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A Waymo self-driving Chrysler Pacifica minivan at its Castle testing grounds. Photo: Waymo

ATWATER, Calif. — For the past four years, Waymo, Alphabet's self-driving car unit, has been quietly testing its technology in a former air force base three hours away from San Francisco. On Monday, it invited several journalists to experience a fully driverless ride—albeit along a preset and highly practiced course—as well as observe some testing exercises and hear from some of the company's executives.

Why it matters: Self-driving cars are undoubtedly the future. But getting there is incredibly complex, even for companies like Waymo, that have sophisticated technology and lots of experience (i.e. 3.5 million autonomous miles under its belt). Monday's demonstrations showed all that promise, but also reinforced that a truly driverless future is still quite far away.

Driverless ride: Axios took a ride in a self-driving Chrysler Pacifica minivan without a safety driver in the front seat at Waymo's testing facility, known as Castle.

  • Though the ride was smooth and demonstrated how the autonomous driving software can handle various turns and interactions with other cars and objects, it was along a preset route the car was programmed to follow, taking away some of the magic of autonomous driving.
  • Although the course was predetermined, a Waymo employee in the car said that the software would react in real-time should something unexpected happen along the route.

Business models:

Waymo has identified four applications for its technology: ride-hailing and ride-sharing, trucking, logistics, and working with cities for first and last-mile transportation to complement public transit.

  • Waymo said it will work with partners to get its technology deployed, but CEO John Krafchik offered little new in the way of specifics.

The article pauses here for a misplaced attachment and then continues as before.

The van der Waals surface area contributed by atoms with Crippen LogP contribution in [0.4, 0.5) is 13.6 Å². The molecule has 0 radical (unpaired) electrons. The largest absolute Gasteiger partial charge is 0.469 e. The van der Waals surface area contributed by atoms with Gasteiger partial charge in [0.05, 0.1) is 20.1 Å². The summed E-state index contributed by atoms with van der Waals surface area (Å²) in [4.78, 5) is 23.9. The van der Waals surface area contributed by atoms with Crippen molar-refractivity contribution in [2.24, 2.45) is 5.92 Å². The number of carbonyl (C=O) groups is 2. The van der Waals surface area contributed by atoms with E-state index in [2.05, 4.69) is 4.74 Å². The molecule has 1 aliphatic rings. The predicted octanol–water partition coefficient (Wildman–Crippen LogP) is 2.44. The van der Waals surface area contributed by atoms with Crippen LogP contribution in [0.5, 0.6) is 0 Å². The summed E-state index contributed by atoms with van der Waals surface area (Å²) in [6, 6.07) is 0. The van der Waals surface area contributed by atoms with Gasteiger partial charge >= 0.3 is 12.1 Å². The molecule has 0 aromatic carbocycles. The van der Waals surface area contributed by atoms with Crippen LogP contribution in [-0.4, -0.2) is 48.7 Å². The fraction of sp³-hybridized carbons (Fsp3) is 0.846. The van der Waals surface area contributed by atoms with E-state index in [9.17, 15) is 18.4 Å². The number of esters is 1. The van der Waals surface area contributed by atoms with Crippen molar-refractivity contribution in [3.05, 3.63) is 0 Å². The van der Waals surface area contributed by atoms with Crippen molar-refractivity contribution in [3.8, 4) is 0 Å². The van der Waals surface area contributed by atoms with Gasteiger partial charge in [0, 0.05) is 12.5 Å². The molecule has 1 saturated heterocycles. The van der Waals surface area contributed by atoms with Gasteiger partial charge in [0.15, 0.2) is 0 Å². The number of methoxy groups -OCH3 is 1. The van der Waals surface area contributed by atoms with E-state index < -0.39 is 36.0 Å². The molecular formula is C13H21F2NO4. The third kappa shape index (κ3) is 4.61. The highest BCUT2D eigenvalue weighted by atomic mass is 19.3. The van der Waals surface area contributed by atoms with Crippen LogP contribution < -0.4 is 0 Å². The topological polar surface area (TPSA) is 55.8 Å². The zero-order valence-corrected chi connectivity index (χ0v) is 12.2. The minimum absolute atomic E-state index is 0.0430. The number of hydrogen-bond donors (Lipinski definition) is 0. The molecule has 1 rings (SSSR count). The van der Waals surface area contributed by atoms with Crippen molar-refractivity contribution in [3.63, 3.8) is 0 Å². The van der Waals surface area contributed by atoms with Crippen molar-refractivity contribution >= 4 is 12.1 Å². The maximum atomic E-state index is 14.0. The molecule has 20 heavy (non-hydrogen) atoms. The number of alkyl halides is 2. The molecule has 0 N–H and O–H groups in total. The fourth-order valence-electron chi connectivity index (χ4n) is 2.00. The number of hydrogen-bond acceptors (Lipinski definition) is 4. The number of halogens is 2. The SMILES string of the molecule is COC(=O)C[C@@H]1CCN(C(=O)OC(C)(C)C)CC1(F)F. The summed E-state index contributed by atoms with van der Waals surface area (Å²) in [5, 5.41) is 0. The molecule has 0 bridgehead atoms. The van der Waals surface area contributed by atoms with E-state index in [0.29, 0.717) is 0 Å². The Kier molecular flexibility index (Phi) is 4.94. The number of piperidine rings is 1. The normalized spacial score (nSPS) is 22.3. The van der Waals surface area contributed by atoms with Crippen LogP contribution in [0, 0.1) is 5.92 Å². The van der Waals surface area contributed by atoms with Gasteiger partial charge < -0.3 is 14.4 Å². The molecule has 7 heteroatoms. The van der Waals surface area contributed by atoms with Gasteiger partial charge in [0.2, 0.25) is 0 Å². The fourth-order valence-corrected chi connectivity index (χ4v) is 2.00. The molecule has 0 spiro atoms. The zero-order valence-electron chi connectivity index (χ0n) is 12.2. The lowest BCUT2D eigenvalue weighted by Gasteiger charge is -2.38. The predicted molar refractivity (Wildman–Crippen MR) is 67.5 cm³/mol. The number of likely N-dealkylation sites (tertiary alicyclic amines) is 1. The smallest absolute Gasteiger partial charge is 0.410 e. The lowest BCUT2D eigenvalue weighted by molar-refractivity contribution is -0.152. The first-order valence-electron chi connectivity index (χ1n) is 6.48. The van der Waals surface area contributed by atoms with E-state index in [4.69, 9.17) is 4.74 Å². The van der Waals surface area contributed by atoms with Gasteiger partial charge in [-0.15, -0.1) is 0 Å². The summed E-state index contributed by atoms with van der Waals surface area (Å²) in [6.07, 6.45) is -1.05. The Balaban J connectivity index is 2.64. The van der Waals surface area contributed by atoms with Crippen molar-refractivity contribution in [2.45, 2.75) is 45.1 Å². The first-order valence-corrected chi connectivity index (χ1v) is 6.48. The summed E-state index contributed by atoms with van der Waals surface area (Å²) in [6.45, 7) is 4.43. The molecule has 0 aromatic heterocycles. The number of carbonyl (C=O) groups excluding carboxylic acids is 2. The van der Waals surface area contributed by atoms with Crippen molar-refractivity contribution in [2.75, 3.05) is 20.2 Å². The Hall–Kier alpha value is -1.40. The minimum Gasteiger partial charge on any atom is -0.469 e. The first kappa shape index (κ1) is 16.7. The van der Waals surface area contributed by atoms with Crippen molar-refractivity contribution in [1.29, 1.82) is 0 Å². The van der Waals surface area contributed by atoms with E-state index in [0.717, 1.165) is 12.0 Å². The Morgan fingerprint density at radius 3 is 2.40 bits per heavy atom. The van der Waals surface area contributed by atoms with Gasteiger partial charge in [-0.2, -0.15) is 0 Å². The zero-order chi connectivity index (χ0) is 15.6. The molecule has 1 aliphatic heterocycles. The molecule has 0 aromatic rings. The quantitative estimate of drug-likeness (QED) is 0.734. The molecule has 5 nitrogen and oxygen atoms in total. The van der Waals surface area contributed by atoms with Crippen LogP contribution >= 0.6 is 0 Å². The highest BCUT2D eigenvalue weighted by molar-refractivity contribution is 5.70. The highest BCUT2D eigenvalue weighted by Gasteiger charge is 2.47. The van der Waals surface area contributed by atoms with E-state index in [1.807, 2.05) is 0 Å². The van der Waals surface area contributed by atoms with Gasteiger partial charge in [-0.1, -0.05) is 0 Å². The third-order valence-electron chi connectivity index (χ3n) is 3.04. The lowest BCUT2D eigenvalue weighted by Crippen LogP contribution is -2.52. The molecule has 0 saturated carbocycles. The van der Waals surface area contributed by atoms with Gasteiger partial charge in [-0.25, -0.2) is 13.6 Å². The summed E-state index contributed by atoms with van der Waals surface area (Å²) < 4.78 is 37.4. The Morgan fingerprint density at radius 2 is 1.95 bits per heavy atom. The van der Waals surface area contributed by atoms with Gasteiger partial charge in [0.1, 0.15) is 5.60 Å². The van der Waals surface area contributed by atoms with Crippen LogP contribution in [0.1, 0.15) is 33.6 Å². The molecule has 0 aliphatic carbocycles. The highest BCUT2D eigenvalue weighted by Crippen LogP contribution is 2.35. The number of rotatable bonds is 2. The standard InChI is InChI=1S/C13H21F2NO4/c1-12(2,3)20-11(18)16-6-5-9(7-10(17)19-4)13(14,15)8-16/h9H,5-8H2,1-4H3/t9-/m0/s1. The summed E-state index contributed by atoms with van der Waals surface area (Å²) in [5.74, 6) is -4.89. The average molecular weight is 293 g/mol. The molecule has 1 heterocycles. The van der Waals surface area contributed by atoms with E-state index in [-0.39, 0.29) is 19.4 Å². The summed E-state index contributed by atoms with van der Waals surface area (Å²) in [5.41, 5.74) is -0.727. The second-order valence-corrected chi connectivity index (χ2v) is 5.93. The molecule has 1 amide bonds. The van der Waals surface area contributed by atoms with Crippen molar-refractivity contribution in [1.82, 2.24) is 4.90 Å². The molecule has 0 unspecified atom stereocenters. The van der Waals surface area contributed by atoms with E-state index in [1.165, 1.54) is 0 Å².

• The company also declined to share more details about any plans to expand its Arizona ride-hailing test more broadly.

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Why it matters: Investors are facing a "three-headed monster," Brian Belski, chief investment strategist at BMO Capital Markets, tells Axios — a worsening pandemic, an economic stimulus package in limbo, and an imminent election.

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How Biden might tackle the Iran deal

Photo illustration: Aïda Amer/Axios. Photo: Drew Angerer/Getty Images

Four more years of President Trump would almost certainly kill the Iran nuclear deal — but the election of Joe Biden wouldn’t necessarily save it.

The big picture: Rescuing the 2015 Joint Comprehensive Plan of Action (JCPOA) is near the top of Biden's foreign policy priority list. He says he'd re-enter the deal once Iran returns to compliance, and use it as the basis on which to negotiate a broader and longer-lasting deal with Iran.

Kamala Harris, the new left's insider

Photo illustration: Eniola Odetunde/Axios. Photo: Joe Buglewicz/Getty Images     

Progressive leaders see Sen. Kamala Harris, if she's elected vice president, as their conduit to a post-Biden Democratic Party where the power will be in younger, more diverse and more liberal hands.

  • Why it matters: The party's rising left sees Harris as the best hope for penetrating Joe Biden's older, largely white inner circle.

If Biden wins, Harris will become the first woman, first Black American and first Indian American to serve as a U.S. vice president — and would instantly be seen as the first in line for the presidency should Biden decide against seeking a second term.